Make Up On Late Payments
Have you missed your monthly payment? Well, just because you missed it once, it does not necessarily mean that you are in default.
Most lenders wait for at least 30 days before sending your reports to the credit bureau, while some may do it even if you are one day late on the payment.
In any case, the lender will notify you, usually in writing, about the loan’s account status.
What you can do:
- Check your loan agreement, speak to the lender, and try bringing back the loan to current in order to avoid a repossession.
- Make the outstanding payment alongside the late fees and other charges, if any,
- Turn on an autopay feature to ensure that you do not miss any further payments
Redeem Your Car
If your car has already been repossessed, you still have the chance to redeem it.
When you pay off the entire outstanding balance, you will get the car back.
Here is how it works:
- Redeeming implies that you have to pay off the total pending amount, including storage costs, repo fee, and attorney fees. Generally, there is not much time to redeem your car once it is repossessed. The right to redemption is only valid until the lender auctions your car.
- The total amount you pay when redeeming the vehicle might be higher than what the car is worth.
- However, if the total debt is manageable and the car has substantial equity, it is a good option.
Reinstate The Loan
If you are already in default, reinstating the loan can help prevent repossession. Here is how you do it:
- Make full payments to cover the missed payments including late fees and charges as a lump sum amount.
- Keep in mind that the right to reinstate the loan depends on your state laws. Moreover, this clause will be mentioned in your loan agreement, so make sure to verify.
- Reinstating is a one-time only option. Once done, you will not have a second chance if you default again on payments.
Negotiate With The Lender
In most cases, lenders are more than eager to hear your out. Hence, it is in your best interest to speak about the problem rather than defaulting on payments.
You can approach the lender and discuss the possibilities of selling off the car on your own to repay the debt.
Most lenders agree to this as it helps them save on storage, advertising, and repo costs.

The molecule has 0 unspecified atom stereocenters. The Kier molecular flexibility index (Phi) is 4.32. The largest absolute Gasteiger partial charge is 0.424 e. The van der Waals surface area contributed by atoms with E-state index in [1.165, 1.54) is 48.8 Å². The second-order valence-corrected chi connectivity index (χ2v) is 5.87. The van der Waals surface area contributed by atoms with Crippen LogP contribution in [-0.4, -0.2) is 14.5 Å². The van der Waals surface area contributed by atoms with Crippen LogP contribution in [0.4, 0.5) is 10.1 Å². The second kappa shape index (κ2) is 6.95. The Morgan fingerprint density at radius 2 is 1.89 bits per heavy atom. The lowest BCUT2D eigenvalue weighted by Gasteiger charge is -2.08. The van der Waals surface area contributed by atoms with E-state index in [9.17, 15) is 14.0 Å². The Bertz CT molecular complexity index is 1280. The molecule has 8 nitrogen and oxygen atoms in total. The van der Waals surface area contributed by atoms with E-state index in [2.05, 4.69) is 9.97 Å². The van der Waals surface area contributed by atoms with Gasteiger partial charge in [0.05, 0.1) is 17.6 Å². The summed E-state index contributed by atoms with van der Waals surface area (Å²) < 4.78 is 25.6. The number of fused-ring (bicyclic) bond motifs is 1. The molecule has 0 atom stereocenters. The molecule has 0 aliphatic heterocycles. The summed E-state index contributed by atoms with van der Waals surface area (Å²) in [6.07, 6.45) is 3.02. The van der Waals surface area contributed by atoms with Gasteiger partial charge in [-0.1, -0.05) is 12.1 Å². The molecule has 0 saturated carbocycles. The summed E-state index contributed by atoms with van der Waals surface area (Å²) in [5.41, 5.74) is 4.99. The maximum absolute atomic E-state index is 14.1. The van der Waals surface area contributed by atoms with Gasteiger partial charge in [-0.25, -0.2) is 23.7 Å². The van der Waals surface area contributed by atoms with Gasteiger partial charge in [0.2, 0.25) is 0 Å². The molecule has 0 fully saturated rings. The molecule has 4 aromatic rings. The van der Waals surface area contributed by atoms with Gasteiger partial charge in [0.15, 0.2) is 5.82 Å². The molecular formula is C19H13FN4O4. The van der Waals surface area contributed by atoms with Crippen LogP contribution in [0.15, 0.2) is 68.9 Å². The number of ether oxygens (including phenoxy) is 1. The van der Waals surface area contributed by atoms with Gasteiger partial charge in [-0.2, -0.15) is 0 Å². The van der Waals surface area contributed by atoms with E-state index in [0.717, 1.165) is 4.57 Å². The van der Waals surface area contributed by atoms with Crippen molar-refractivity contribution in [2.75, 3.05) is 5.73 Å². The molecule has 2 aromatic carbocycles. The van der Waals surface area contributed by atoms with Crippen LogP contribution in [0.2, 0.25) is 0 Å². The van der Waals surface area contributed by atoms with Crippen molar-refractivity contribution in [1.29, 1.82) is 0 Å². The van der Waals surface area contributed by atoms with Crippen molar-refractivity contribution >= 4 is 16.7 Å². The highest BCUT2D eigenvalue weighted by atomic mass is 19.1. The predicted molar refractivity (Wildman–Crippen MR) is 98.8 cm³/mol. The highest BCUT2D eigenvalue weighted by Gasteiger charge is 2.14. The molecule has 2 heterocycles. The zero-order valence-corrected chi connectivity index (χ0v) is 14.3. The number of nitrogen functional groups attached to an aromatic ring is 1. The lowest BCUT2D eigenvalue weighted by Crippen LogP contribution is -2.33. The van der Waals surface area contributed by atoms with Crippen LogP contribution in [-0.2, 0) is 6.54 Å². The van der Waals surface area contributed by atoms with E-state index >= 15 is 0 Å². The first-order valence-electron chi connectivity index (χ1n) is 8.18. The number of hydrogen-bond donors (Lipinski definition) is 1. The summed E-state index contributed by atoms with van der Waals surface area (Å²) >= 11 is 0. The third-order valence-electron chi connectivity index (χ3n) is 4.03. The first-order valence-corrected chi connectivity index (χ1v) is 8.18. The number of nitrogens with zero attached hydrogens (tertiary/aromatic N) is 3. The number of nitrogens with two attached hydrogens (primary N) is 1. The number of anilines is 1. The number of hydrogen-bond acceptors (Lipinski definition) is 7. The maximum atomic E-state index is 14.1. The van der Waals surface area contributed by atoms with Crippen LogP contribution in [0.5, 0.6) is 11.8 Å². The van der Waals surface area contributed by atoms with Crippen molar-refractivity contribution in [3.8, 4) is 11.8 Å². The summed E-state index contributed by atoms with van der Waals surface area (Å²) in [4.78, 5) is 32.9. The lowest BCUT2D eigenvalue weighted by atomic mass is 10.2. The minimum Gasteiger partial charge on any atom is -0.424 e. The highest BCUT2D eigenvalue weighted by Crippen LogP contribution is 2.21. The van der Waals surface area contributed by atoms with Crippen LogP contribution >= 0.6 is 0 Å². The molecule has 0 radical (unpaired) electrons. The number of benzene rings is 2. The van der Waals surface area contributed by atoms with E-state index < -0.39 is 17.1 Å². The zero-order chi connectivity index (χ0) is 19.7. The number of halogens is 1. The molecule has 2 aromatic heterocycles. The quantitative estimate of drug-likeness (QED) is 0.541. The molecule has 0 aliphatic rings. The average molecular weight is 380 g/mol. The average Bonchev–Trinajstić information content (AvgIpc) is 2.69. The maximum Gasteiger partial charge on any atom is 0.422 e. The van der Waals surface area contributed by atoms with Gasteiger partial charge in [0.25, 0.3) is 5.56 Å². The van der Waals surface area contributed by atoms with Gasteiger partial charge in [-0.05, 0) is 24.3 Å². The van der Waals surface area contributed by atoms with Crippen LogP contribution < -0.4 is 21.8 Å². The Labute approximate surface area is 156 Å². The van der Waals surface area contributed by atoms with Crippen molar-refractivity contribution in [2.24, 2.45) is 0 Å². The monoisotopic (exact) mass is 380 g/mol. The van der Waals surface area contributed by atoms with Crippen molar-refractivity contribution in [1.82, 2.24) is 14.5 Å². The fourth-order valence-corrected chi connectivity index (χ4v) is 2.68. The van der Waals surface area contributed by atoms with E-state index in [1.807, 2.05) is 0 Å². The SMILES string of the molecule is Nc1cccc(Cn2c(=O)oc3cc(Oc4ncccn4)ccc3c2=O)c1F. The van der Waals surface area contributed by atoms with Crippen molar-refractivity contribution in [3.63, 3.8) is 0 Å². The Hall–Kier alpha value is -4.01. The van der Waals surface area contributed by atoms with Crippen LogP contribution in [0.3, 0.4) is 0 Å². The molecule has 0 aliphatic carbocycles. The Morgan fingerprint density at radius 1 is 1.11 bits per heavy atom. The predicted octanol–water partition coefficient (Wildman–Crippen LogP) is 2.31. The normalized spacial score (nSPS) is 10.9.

If you think you can sell the car at the right price to make up for the debt, selling it to an interested buyer can help clear off the debt.
- If you have run out of repayment options, speak to the lender about surrendering the car. Usually, when you opt for this, the lender will agree to waive off a portion of the loan.
- If you think that the lender has violated your rights by repossession, you may use a legal attorney for your defense. If proven, the lender will be forced to give the car back, reduce or forgive the pending amount, or redeem the car.
You may try looking for refinancing options for your current loan, but keep in mind that approval for this depends on multiple factors like your income, credit rating, and debt-to-income ratio.
- If you get a new loan that has a lower rate than the ongoing loan, you can refinance it and start making fresh payments on the new loan.
- Refinancing is not a good choice if you are already upside down or close to the end of the term on your current loan.
In some cases, it might actually be a good idea to file for bankruptcy owing to extreme financial hardships. You can file bankruptcy under Chapter 7 or Chapter 13 of federal law.
However, keep in mind that filing doesn’t necessarily mean that you will eliminate the debt. It may, however, help put a temporary hold on:
- Wage garnishments
- Collections on the unpaid debt
To be clear, there is no way out of an unpaid car loan. Your car acts as collateral, and the lender has the legal right to take possession of it if you default.
However, there are some strategies that can work for you. The best thing to do is to avoid missing payments in the first place.
However, if you did, use one or more of the tips listed above to get your car back and on track.